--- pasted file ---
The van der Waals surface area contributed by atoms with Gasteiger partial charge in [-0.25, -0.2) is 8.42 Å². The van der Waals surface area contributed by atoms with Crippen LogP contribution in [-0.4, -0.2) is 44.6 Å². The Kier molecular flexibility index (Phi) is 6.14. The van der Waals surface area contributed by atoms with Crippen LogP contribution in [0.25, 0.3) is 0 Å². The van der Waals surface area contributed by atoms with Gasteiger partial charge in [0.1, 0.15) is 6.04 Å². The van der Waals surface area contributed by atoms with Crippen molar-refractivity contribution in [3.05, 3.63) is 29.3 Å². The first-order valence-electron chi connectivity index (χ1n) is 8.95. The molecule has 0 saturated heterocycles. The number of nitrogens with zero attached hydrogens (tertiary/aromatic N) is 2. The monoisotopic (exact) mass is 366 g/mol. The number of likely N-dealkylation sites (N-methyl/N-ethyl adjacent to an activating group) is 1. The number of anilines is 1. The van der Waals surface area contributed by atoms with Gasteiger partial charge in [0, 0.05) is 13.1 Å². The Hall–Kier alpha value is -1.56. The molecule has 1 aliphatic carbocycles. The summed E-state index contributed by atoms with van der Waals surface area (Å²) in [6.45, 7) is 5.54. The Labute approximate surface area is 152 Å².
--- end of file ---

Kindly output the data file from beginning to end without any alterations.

The van der Waals surface area contributed by atoms with Gasteiger partial charge in [-0.25, -0.2) is 8.42 Å². The van der Waals surface area contributed by atoms with Crippen LogP contribution in [-0.4, -0.2) is 44.6 Å². The Kier molecular flexibility index (Phi) is 6.14. The van der Waals surface area contributed by atoms with Crippen LogP contribution in [0.25, 0.3) is 0 Å². The van der Waals surface area contributed by atoms with Gasteiger partial charge in [0.1, 0.15) is 6.04 Å². The van der Waals surface area contributed by atoms with Crippen molar-refractivity contribution in [3.05, 3.63) is 29.3 Å². The first-order valence-electron chi connectivity index (χ1n) is 8.95. The molecule has 0 saturated heterocycles. The number of nitrogens with zero attached hydrogens (tertiary/aromatic N) is 2. The monoisotopic (exact) mass is 366 g/mol. The number of likely N-dealkylation sites (N-methyl/N-ethyl adjacent to an activating group) is 1. The number of anilines is 1. The van der Waals surface area contributed by atoms with Gasteiger partial charge in [0, 0.05) is 13.1 Å². The Hall–Kier alpha value is -1.56. The molecule has 1 aliphatic carbocycles. The summed E-state index contributed by atoms with van der Waals surface area (Å²) in [6.45, 7) is 5.54. The Labute approximate surface area is 152 Å².